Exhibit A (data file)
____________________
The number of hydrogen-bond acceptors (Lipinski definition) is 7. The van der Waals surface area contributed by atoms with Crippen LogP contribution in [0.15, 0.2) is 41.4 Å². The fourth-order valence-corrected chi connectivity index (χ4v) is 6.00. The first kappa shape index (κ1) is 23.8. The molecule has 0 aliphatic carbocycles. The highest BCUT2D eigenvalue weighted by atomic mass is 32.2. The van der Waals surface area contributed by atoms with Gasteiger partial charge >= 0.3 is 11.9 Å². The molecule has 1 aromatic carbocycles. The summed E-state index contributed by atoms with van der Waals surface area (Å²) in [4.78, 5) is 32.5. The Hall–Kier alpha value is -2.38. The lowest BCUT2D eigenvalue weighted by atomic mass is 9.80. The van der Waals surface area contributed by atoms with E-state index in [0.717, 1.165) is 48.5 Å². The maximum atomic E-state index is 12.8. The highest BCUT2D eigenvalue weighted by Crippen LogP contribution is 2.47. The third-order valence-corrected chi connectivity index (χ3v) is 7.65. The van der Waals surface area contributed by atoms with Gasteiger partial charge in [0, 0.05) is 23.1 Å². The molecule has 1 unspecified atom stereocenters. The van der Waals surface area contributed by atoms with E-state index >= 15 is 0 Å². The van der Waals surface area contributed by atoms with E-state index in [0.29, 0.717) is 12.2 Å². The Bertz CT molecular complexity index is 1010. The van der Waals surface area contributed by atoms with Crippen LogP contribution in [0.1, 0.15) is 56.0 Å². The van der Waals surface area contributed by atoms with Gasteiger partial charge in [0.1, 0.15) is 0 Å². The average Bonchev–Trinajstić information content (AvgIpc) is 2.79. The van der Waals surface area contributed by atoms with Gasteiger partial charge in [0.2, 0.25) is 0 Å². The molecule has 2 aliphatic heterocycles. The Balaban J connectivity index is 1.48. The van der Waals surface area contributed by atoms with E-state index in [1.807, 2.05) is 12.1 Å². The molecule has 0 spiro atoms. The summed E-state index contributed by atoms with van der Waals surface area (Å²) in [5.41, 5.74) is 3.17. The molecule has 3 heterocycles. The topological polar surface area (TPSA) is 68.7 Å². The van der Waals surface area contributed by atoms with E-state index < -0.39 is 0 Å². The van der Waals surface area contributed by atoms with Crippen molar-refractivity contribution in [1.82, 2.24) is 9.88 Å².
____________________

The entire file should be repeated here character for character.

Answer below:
The number of hydrogen-bond acceptors (Lipinski definition) is 7. The van der Waals surface area contributed by atoms with Crippen LogP contribution in [0.15, 0.2) is 41.4 Å². The fourth-order valence-corrected chi connectivity index (χ4v) is 6.00. The first kappa shape index (κ1) is 23.8. The molecule has 0 aliphatic carbocycles. The highest BCUT2D eigenvalue weighted by atomic mass is 32.2. The van der Waals surface area contributed by atoms with Gasteiger partial charge >= 0.3 is 11.9 Å². The molecule has 1 aromatic carbocycles. The summed E-state index contributed by atoms with van der Waals surface area (Å²) in [4.78, 5) is 32.5. The Hall–Kier alpha value is -2.38. The lowest BCUT2D eigenvalue weighted by atomic mass is 9.80. The van der Waals surface area contributed by atoms with E-state index in [0.717, 1.165) is 48.5 Å². The maximum atomic E-state index is 12.8. The highest BCUT2D eigenvalue weighted by Crippen LogP contribution is 2.47. The third-order valence-corrected chi connectivity index (χ3v) is 7.65. The van der Waals surface area contributed by atoms with Gasteiger partial charge in [0, 0.05) is 23.1 Å². The molecule has 1 unspecified atom stereocenters. The van der Waals surface area contributed by atoms with E-state index >= 15 is 0 Å². The van der Waals surface area contributed by atoms with E-state index in [0.29, 0.717) is 12.2 Å². The Bertz CT molecular complexity index is 1010. The van der Waals surface area contributed by atoms with Crippen LogP contribution in [0.1, 0.15) is 56.0 Å². The van der Waals surface area contributed by atoms with Gasteiger partial charge in [0.1, 0.15) is 0 Å². The average Bonchev–Trinajstić information content (AvgIpc) is 2.79. The van der Waals surface area contributed by atoms with Gasteiger partial charge in [0.2, 0.25) is 0 Å². The molecule has 2 aliphatic heterocycles. The Balaban J connectivity index is 1.48. The van der Waals surface area contributed by atoms with E-state index in [1.807, 2.05) is 12.1 Å². The molecule has 0 spiro atoms. The summed E-state index contributed by atoms with van der Waals surface area (Å²) in [5.41, 5.74) is 3.17. The molecule has 3 heterocycles. The topological polar surface area (TPSA) is 68.7 Å². The van der Waals surface area contributed by atoms with E-state index < -0.39 is 0 Å². The van der Waals surface area contributed by atoms with Crippen molar-refractivity contribution in [1.82, 2.24) is 9.88 Å².